This year's Edge Question was suggested by Nicholas Humphrey.

(120 contributors; 60,000 words:)

Response from
Neuroscientist, Stanford University, Author, A Primate's Memoir

Well, of course, it is tempting to go for something like, "That the wheel, agriculture, and the Macarena were all actually invented by yetis." Or to do the sophomoric pseudo-ironic logic twist of, "That every truth can eventually be proven." Or to get up my hackles, draw up to my full height and intone, "Sir, we scientists believe in nothing that cannot be proven by the whetstone of science, verily our faith is our lack of faith," and then go off in a lab coat and a huff.

The first two aren't worth the words, and the third just isn't so. No matter how many times we read Arrowsmith, scientists are subjective humans operating in an ostensibly objective business, so there 's probably lots of things we take on faith.

So mine would be a fairly simple, straightforward case of an unjustifiable belief, namely that there is no god(s) or such a thing as a soul (whatever the religiously inclined of the right persuasion mean by that word). I'm very impressed, moved, by one approach of people on the other side of the fence. These are the believers who argue that it would be a disaster, would be the very work of Beelzebub, for it to be proven that god exists. What good would religiosity be if it came with a transparently clear contract, instead of requiring the leap of faith into an unknowable void?

So I'm taken with religious folks who argue that you not only can, but should believe without requiring proof. Mine is to not believe without requiring proof. Mind you, it would be perfectly fine with me if there were a proof that there is no god. Some might view this as a potential public health problem, given the number of people who would then run damagingly amok. But it's obvious that there's no shortage of folks running amok thanks to their belief. So that wouldn 't be a problem and, all things considered, such a proof would be a relief—many physicists, especially astrophysicists, seem weirdly willing to go on about their communing with god about the Big Bang, but in my world of biologists, the god concept gets mighty infuriating when you spend your time thinking about, say, untreatably aggressive childhood leukemia.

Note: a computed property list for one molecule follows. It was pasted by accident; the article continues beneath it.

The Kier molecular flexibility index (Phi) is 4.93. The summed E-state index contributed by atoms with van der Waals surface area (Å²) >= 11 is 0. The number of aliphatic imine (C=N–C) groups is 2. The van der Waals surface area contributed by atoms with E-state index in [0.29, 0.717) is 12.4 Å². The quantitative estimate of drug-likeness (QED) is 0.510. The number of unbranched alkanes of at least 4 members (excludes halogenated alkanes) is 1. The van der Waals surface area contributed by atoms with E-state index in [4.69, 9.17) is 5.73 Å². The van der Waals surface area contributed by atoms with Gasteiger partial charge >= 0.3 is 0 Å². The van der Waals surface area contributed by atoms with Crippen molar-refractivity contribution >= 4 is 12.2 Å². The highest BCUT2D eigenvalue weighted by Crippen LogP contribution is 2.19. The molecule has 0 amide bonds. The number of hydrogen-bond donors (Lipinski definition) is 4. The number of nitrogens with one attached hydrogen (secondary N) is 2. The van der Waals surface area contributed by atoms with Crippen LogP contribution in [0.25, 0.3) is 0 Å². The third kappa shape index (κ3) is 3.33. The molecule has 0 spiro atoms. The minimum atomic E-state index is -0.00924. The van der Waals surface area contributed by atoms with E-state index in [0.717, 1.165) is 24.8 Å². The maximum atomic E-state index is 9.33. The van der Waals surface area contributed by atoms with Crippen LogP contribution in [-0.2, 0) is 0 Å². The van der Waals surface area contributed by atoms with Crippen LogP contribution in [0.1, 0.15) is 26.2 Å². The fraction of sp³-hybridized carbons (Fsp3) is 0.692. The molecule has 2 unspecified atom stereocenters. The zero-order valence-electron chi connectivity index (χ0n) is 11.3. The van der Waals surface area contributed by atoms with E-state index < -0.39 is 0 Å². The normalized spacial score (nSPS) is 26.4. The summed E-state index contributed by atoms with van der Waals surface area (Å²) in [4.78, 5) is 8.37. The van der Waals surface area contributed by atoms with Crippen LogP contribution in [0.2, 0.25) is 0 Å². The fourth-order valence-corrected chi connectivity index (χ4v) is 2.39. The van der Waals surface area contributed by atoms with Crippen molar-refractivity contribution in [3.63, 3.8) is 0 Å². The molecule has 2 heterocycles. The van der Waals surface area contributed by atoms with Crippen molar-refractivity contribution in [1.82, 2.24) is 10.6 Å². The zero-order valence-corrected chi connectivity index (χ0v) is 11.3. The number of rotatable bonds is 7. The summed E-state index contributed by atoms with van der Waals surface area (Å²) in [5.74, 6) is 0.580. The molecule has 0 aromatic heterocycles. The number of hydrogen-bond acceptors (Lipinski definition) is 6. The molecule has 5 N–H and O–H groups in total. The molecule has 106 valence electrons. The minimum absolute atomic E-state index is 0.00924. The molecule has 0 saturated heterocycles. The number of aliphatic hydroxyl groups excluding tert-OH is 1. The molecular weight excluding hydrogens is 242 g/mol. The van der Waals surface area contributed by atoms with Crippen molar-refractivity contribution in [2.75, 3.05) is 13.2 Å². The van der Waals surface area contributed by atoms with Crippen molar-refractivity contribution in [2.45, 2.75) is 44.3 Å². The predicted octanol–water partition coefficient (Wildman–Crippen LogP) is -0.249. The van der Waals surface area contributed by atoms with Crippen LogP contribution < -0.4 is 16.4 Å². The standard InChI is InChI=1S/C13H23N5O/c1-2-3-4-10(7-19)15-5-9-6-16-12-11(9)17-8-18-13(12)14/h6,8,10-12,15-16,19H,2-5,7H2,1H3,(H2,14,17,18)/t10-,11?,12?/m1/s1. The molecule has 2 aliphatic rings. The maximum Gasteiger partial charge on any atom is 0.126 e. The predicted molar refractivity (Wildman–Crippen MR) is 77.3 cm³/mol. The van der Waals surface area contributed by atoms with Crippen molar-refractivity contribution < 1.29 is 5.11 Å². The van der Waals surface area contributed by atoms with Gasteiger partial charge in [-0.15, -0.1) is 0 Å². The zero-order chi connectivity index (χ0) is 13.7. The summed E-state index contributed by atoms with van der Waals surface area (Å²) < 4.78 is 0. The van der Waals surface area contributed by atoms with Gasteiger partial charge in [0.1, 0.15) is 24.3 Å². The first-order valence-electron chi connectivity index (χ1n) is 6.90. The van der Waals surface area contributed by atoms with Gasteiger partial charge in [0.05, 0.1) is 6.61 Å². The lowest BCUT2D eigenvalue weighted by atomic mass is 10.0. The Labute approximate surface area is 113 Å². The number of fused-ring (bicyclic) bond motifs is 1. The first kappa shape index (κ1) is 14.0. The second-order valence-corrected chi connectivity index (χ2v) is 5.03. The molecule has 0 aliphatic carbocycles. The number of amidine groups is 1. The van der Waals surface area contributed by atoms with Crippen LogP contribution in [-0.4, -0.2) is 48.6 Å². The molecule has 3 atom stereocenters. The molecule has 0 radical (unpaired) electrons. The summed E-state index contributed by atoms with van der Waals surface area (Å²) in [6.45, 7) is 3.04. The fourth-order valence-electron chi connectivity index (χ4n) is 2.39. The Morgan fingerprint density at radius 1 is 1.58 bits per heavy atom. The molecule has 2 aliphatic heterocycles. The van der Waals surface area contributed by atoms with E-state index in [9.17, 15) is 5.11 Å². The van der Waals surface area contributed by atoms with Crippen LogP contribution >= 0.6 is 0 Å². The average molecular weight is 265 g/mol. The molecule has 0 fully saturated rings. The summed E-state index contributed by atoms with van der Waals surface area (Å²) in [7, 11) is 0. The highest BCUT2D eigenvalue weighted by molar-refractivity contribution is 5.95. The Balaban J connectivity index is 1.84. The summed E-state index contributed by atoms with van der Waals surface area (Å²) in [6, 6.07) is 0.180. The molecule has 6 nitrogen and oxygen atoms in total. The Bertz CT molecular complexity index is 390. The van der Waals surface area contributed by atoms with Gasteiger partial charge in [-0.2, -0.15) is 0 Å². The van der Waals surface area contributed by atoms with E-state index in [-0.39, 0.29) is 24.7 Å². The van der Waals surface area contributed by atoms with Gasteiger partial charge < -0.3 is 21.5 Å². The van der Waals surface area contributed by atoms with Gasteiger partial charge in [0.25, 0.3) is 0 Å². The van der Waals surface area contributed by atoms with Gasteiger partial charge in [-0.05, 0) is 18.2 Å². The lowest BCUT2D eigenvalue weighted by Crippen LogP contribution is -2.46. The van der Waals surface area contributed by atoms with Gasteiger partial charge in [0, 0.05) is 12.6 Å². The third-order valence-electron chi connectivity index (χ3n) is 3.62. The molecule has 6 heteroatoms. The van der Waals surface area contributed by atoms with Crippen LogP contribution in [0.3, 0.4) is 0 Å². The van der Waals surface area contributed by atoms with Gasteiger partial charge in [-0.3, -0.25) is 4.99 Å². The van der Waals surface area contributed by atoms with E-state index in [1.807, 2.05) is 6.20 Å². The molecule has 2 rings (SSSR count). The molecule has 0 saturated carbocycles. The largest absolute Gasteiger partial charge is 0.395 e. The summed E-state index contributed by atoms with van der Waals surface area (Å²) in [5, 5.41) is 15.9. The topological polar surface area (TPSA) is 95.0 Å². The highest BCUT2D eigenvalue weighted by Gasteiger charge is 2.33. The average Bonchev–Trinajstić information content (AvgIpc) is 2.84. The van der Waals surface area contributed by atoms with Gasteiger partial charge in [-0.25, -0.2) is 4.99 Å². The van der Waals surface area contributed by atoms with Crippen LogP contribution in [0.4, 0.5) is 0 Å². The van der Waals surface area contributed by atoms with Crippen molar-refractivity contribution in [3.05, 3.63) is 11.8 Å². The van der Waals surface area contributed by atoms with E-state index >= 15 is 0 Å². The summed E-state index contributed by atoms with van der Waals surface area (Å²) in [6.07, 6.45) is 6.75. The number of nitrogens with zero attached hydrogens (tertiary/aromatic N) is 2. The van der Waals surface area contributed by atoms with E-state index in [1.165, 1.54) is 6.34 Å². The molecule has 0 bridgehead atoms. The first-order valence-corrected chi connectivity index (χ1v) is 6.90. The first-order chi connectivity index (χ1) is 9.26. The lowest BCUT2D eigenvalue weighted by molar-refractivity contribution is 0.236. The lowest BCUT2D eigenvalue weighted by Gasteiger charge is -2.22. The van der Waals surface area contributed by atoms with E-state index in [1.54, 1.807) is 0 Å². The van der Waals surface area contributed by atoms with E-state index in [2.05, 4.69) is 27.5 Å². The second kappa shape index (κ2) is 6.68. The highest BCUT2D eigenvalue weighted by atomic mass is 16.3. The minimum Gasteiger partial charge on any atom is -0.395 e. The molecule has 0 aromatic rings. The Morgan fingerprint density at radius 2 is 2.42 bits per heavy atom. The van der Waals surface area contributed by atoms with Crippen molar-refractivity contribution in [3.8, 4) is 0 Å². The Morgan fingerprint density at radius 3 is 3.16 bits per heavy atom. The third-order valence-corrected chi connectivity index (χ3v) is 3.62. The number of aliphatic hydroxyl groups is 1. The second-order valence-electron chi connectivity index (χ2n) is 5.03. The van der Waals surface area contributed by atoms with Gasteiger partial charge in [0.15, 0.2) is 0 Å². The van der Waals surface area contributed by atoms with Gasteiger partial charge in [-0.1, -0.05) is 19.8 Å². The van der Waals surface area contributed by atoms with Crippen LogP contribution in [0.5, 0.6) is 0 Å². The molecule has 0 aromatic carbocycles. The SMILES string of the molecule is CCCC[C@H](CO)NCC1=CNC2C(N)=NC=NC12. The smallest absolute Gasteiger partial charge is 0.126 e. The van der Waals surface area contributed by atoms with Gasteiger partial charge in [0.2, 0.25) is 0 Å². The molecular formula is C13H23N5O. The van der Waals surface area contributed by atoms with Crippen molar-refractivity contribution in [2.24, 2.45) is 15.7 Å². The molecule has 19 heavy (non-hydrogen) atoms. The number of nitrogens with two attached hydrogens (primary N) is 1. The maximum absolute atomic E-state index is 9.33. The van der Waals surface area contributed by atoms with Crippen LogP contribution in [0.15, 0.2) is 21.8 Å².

Finally, just to undo any semblance of logic here, I might even continue to believe there is no god, even if it was proven that there is one. A religious friend of mine once said to me that the concept of god is very useful, so that you can berate god during the bad times. But it is clear to me that I don't need to believe that there is a god in order to berate him.


From The New York Sun January 11, 2005 Edition > Section: Arts and Letters
You Can Judge This Book by Its Cover

January 11, 2005

excerpts from this review:

Malcolm Gladwell has penned an absolutely delightful summary of all the important research in the study of intuition. His title, "Blink," is apt, for we humans have a remarkable - and heretofore unproven - capacity for making judgments in the metaphorical blink of an eye that are often superior to those we might have made had we taken the time to assess all possible variables.

Evaluating whether someone is trustworthy or not, or whether someone is lying or telling the truth, is more accurately done by intuitive "feel" in a brief interaction than by subjecting them to a polygraph test.

We are especially good at snap judgments when it comes to human relations, because we evolved as a social primate species living in small tribes in which social relations were extremely important. We needed (and still need) to know whom we can trust and whom we cannot trust; in the prehistoric world of our Paleolithic environment we had only our wits and intuitions, the "sense" or "feeling" we had for someone's trustworthiness, to rely on.